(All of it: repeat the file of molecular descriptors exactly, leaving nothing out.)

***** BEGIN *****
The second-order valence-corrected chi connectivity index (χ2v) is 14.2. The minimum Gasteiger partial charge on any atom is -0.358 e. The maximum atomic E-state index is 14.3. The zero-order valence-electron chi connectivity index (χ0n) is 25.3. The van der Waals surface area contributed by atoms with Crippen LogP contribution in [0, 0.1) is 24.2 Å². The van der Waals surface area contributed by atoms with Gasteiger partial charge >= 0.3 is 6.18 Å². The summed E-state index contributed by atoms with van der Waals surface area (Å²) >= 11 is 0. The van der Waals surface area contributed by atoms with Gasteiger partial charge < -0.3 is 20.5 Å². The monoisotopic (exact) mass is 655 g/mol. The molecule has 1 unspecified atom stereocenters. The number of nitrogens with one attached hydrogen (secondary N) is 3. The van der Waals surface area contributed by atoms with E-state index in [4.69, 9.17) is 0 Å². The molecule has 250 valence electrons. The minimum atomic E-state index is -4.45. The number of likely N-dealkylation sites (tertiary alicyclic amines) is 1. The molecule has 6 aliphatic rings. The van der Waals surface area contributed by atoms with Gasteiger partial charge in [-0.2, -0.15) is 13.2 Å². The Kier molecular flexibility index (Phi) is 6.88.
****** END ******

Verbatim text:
The second-order valence-corrected chi connectivity index (χ2v) is 14.2. The minimum Gasteiger partial charge on any atom is -0.358 e. The maximum atomic E-state index is 14.3. The zero-order valence-electron chi connectivity index (χ0n) is 25.3. The van der Waals surface area contributed by atoms with Crippen LogP contribution in [0, 0.1) is 24.2 Å². The van der Waals surface area contributed by atoms with Gasteiger partial charge >= 0.3 is 6.18 Å². The summed E-state index contributed by atoms with van der Waals surface area (Å²) >= 11 is 0. The van der Waals surface area contributed by atoms with Gasteiger partial charge < -0.3 is 20.5 Å². The monoisotopic (exact) mass is 655 g/mol. The molecule has 1 unspecified atom stereocenters. The number of nitrogens with one attached hydrogen (secondary N) is 3. The van der Waals surface area contributed by atoms with E-state index in [4.69, 9.17) is 0 Å². The molecule has 250 valence electrons. The minimum atomic E-state index is -4.45. The number of likely N-dealkylation sites (tertiary alicyclic amines) is 1. The molecule has 6 aliphatic rings. The van der Waals surface area contributed by atoms with Gasteiger partial charge in [-0.2, -0.15) is 13.2 Å². The Kier molecular flexibility index (Phi) is 6.88.